In Wednesday's Batman #39, the Joker showed just how high the stakes are for Bruce Wayne in "Endgame," as the villain snuck into the Batcave and — spoilers here, folks — cut off Alfred's hand.
Writer Scott Snyder, who creates the title with artist Greg Capullo, told Newsarama his goal is for readers to feel like this might be the end for Batman.
Why? Because, well, to Snyder, "Endgame" is an ending — not because he's leaving the title, but because when Batman returns in June, the writer promises it will be "something very, very, very different, with different characters and different threats, and a different landscape."
As Batman heads toward March's "Endgame" finale, many of the key players in the Batman universe are uniting to save Gotham City from a vengeful, allegedly immortal Joker —gearing up for a final showdown with the Joker in Batman #40.
"Endgame" began in October 2014, surprising readers with the revelation that Joker was back in Batman after having been defeated at the end of the title's "Death of the Family" arc in 2012-2013. And the surprises have just kept coming — with Snyder talking to Newsarama after every issue of "Endgame," including when Batman was attacked by the Justice League, discovered the Joker is back, found out his clown-faced nemesis might actually be immortal and eventually turned to the Court of Owls for help.
Now that Batman #39 is out, Snyder spoke with us again, discussing Alfred's injury, the continuing insinuation that Joker is immortal, and why Snyder thinks people in Gotham City put up with all this.
Newsarama: Scott, I was hoping we'd get some answers from the Court of Owls about the immortality of Joker. I know you said you're trying to leave the question of Joker's immortality open-ended, but it was surprising that the Court of Owls just don't seem to care. Or did Bruce hear something we didn't?
Scott Snyder: They do answer the question that Bruce asks, but I wanted to sort of withhold it, so you feel kind of like he does in terms of your frustration about not knowing whether the Joker really is who he says he is.
Obviously, their answer is going to be veiled. I mean, I feel like they're never going to help him sincerely.
He went to them also, I think, to learn other things that you'll find out in the next issue as well. Bruce always has two motives for everything.
So you'll see that there's more to that interaction than what was shown.
Nrama: Will that be in Batman #40? We find out what Bruce learned from the Court of Owls?
The revelation about the Joker and his past, whether he is who he says he is, is not learned from them. They're not the people to tell you that.
But Batman does learn very crucial information, in his own way, from them that leads him to what he does in the big finale.
Nrama: One of the more shocking moments in this issue was Alfred losing his hand. What were your thoughts on making that part of the story, and did you think twice about doing that to one of the more beloved characters in the Batman universe?
Snyder: Alfred, to me, is the heart and soul of the Batman family. And when I was writing "Death of the Family," and I began to realize I was going to do another story, when I was starting that one, there was a moment in there where I actually discussed with DC taking his hand in that story and having it mailed to Bruce.
But I realized that if I was going to do this one…. well, first, there was some resistance, internally. But secondly, I realized that if I was going to do "Endgame", "Death of the Family" was about affection, and "Endgame" was about hatred. And this one was the one where all bets are off — this would be the one where it wouldn't feel sensational for Alfred's hand to be taken by Joker. I hope, at least, it feels like it's meant to show the stakes are that high, nothing is safe, even a cave, nothing is sacred — there's nothing that Joker might not get to in this arc.
It really is meant to be the final time that I write him, for me and Greg. And for us, that means doing everything with him you think he would do if it was the last time he ever faced off with Batman.
That scene is a sign that the stakes are that high.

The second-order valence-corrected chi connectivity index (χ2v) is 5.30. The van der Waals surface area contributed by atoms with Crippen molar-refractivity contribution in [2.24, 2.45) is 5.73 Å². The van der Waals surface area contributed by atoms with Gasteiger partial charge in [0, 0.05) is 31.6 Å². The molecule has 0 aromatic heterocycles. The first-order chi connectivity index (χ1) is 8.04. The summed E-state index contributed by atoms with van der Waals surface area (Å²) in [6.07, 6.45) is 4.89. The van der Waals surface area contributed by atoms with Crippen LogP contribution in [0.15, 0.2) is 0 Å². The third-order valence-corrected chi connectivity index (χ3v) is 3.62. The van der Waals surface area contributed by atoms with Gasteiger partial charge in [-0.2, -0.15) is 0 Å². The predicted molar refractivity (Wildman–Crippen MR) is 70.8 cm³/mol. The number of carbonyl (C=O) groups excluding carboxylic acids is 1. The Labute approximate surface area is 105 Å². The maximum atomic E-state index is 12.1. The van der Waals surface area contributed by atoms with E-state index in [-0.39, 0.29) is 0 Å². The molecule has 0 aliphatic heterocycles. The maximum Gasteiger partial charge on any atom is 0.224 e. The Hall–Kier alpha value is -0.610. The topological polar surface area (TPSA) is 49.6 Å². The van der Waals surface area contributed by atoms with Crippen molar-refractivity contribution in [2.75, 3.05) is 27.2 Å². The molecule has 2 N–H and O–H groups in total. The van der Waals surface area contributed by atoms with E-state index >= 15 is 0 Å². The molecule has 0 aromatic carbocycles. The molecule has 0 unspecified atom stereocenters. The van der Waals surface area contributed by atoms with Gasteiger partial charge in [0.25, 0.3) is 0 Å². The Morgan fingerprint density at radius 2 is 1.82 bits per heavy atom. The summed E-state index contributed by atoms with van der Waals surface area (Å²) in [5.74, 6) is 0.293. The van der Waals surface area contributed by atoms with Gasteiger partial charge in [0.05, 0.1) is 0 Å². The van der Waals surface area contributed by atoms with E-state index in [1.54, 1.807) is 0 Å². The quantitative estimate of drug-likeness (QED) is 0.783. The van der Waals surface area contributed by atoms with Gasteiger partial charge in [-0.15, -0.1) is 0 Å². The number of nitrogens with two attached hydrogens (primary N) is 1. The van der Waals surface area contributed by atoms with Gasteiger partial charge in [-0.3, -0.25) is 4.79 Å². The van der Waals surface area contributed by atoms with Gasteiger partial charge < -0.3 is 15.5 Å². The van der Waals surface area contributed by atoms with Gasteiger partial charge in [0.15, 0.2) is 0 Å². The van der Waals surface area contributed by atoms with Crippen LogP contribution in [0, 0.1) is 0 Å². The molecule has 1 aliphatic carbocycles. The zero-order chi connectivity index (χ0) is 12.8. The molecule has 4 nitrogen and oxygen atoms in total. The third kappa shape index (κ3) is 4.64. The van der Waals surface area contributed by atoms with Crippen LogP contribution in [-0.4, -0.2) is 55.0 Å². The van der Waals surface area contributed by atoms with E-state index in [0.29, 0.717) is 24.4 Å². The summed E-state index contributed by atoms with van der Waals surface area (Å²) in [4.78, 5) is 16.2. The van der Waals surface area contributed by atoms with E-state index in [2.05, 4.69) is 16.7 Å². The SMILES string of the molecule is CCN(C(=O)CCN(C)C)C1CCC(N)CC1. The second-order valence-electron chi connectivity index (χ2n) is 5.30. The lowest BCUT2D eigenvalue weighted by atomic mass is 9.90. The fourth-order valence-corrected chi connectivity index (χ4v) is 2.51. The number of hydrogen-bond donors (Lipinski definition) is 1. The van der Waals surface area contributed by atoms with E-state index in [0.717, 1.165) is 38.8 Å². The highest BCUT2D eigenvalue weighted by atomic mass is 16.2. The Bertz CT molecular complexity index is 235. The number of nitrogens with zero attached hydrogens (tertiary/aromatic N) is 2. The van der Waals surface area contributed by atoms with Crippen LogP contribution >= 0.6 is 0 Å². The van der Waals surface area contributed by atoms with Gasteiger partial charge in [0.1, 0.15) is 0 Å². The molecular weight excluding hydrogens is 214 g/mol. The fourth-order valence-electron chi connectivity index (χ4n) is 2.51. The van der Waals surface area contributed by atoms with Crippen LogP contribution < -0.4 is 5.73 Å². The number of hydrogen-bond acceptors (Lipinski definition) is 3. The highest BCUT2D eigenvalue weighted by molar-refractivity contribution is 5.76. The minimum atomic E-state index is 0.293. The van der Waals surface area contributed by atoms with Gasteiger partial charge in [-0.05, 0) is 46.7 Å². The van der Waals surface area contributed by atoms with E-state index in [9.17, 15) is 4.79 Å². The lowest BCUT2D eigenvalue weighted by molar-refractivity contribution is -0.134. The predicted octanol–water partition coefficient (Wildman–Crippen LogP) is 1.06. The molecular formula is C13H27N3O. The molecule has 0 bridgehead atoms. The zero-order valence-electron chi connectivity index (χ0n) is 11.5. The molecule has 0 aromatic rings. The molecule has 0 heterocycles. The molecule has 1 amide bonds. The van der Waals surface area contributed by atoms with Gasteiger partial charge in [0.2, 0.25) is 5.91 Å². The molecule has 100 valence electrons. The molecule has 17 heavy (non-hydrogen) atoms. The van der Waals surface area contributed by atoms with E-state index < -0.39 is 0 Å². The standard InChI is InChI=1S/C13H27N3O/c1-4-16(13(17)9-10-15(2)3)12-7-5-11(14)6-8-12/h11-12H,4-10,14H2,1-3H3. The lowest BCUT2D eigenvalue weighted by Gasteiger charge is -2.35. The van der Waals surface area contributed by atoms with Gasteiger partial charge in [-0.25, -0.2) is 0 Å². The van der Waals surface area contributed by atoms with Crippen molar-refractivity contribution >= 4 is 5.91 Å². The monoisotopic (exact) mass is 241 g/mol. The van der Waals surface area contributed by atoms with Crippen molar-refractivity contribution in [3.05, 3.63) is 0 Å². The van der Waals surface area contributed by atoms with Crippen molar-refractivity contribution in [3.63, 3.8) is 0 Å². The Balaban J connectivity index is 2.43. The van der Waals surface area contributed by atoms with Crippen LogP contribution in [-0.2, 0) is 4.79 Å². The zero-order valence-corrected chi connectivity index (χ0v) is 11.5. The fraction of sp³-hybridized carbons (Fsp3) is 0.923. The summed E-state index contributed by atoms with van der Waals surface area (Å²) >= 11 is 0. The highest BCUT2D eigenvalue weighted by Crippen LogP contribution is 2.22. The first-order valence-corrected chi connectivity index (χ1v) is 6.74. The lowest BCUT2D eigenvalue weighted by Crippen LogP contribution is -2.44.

Nrama: And can you clarify what happened to the Joker's cheek?
Snyder: Yeah, someone else asked about that, so just to be clear, the idea is that the cave's defenses attacked him on his way in, with his little submersible submarine thing that he took. The idea is that he busted his way through, and those are injuries that will eventually heal, that the cave alarm system and defenses inflicted on him.
Nrama: At the end of this issue, you've got the villains on the same side as Batman. What were your thoughts behind involving the villains against the Joker this time, fighting alongside the Bat-family as they defend Gotham City?
Snyder: I want this story to feel like this is the end.
The poor people of Gotham — I feel like you've seen them in jeopardy so much, in many of our arcs, like, oh my god, the city is, you know, the Riddler destroyed it…
Nrama: I think I would move.
Snyder: I know, right? I've always wondered about that. I actually have a theory on why they stay. But with"Endgame", I want it to feel like the city is really in peril and these characters could all die.
If Bruce is ever going to be desperate, if Bruce is ever going to be at the absolute end of his wits, it would have to be against the Joker in the last battle.
So for me, that meant, he has to have this sort of "deal with the devil" mentality, where he's going to align himself with people that he never would — whether it's the Court of Owls or the villains — all of it.
This is everybody versus the Joker. I want to make it that big. And then never go there again. I mean, I'm never going to have him team up with his villains again. I felt like this was the right place to do that.
Nrama: Earlier, when we were talking about poor Alfred's hand, you were comparing this story to "Death of the Family." Do you feel like "Endgame" leans more toward horror? You pointed out to me a couple months ago that the colors associated with Joker in "Endgame" are darker, and that Joker's intentions are darker this time around.
Snyder: Yeah, I think "Death of the Family" — that one is meant to be a comedy, at least for Joker. And everybody kind of makes it out. And it's more a kind of thing where he feels like he's inviting Batman to win and to transcend. In the Joker's mind, it's who he wants to be, at least in Joker's interpretation, which is this kind of a transcendent figure.
And when Bruce rejects that, "Endgame" is meant to be, well, he's just going to burn it all down. He's going to say, I gave you a chance to be the immortal thing you always wanted to be, and now I'm going to show you that I was always that, and I could have made you that, but you decided against it. So let's just watch everything burn.
But the irony is, this one is, to me at least, a lot brighter than the other one — the way we've got the Justice League and the robot suit and the Crazy Quilt and, you know, the parade.